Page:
An Ayton sign-and-trade is actually very complicated
Even if the Spurs don’t have any concerns about his character and the Suns are motivated to move him, actually pulling off an Ayton sign-and-trade could be complicated because of a cap rule called based year compensation. Essentially, it means that in a sign-and-trade in which Ayton gets the $30 million max, only around $15 million count as outgoing salary for Phoenix, which makes matching contracts tough.
The Spurs could actually put together a trade that abides by the complex rules by carving out around $20 million in cap space and sending out roughly between $11 million and $20 million in salary to Phoenix. The problem is the Suns would actually have to want something they have. The players that fit outright in such a trade are Doug McDermott and Josh Richardson, and neither would likely satisfy Phoenix’s requirements. A trade centered around Jakob Poeltl would make more sense, but the Spurs would have to add a few million on top of it. They could easily get there by throwing in either a young player or one of their draft picks (after the player gets signed), but they would essentially be trading Poeltl, a first rounder, most of their exceptions, their entire cap space and the guys whose rights they have to renounce to get that cap space. Their offseason would be basically over.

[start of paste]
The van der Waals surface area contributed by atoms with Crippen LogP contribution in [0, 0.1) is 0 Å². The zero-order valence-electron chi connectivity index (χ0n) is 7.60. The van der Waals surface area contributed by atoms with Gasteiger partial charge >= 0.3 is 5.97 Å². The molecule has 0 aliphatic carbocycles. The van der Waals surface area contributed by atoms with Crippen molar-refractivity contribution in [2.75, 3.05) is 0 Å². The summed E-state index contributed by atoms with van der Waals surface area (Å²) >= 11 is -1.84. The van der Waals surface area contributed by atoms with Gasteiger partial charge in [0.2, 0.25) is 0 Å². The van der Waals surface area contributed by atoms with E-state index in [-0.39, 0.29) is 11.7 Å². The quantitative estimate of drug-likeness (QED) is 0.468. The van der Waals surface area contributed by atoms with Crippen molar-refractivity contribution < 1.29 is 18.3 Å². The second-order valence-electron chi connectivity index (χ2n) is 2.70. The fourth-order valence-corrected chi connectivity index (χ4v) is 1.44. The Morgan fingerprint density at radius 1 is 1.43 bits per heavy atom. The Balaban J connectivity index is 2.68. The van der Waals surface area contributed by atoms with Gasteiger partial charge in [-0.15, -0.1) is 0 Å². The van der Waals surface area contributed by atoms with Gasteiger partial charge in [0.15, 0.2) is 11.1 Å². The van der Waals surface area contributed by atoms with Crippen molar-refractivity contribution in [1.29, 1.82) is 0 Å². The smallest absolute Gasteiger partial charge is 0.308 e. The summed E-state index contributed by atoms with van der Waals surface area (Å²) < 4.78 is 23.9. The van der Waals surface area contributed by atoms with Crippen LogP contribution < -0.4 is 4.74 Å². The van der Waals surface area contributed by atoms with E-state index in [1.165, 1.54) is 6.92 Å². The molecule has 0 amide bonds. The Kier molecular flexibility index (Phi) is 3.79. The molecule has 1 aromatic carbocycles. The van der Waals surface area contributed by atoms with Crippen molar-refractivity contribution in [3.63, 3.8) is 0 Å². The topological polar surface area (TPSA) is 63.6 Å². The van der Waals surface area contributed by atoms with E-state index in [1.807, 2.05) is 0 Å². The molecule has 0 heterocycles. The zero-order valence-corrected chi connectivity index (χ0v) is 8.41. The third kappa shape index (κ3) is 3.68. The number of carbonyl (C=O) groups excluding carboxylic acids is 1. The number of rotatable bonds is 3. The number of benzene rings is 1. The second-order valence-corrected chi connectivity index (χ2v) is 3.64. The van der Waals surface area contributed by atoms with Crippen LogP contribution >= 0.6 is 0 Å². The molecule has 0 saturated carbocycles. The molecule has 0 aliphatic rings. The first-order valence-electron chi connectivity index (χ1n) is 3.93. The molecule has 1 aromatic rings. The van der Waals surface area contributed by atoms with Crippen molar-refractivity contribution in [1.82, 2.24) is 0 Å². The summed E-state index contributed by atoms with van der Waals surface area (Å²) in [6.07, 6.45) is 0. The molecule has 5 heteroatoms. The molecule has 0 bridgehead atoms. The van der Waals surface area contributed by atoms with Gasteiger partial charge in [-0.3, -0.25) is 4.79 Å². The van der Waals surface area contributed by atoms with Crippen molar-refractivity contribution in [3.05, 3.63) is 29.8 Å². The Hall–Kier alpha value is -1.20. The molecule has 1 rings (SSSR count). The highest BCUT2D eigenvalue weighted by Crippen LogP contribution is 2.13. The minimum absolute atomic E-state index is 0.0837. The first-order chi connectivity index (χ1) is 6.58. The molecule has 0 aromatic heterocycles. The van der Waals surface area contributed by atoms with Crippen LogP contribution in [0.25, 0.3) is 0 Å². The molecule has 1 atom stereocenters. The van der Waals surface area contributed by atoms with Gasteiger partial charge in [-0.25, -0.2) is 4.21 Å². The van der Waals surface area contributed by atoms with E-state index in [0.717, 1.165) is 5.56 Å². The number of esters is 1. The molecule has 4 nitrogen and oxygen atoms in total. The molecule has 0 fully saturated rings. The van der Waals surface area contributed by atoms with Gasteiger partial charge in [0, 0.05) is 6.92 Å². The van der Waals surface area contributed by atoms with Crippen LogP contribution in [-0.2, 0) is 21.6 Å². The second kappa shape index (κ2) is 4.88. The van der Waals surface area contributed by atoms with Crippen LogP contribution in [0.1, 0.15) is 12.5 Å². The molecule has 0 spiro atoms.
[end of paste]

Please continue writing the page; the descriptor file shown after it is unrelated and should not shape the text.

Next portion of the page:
Assuming the Spurs believe that it’s worth it to do so, they would have to get the Suns on board, because other teams could put together similar offers. The Pacers could offer Myles Turner outright, for example, which might be more enticing to the Suns than any package the Spurs could prepare. There are a couple of other teams with the cap space to make a good offer, others who can carve out cap space if they are motivated enough, and third teams that might facilitate trades for those without the necessary cap space. The idea that the Spurs are uniquely positioned to pull off a deal is just not true.
Even if Wright does get the Suns to agree, he would still need to convince Ayton, who could throw a wrench into any sign-and-trade deal if he doesn’t like the landing spot. There are not a lot of teams with max cap space, but Ayton could have some options. If he prefers Cade Cunningham and the Pistons over the Spurs, for example, he can sign an offer sheet with them and dare the Suns to match it or coerce them into negotiating with Detroit by threatening to just sign there outright. Even if the Spurs and Suns agree to one, actually pulling the sign-and-trade off is all a lot more complex than it seems.
Is it possible for the Spurs to get Ayton?
Absolutely. If they actually want him despite the rumored character concerns, they can get the cap space to sign him to an offer sheet that Phoenix might not want to match, or they can get him via a sign-and-trade. But they could just as easily miss out on him if the Suns want him back despite their posturing or don’t like what the Spurs have to offer in return. They could even be unable to get him simply because he doesn’t want to play in San Antonio.
It’s fun to speculate in the offseason, and fans should absolutely dream big, but in informed ways. Hopefully the Spurs will make a big splash during the summer, but if they don’t, it won’t necessarily mean they didn’t try. Sometimes, the reality of free agency is more complicated (and boring) than we would all like it to be.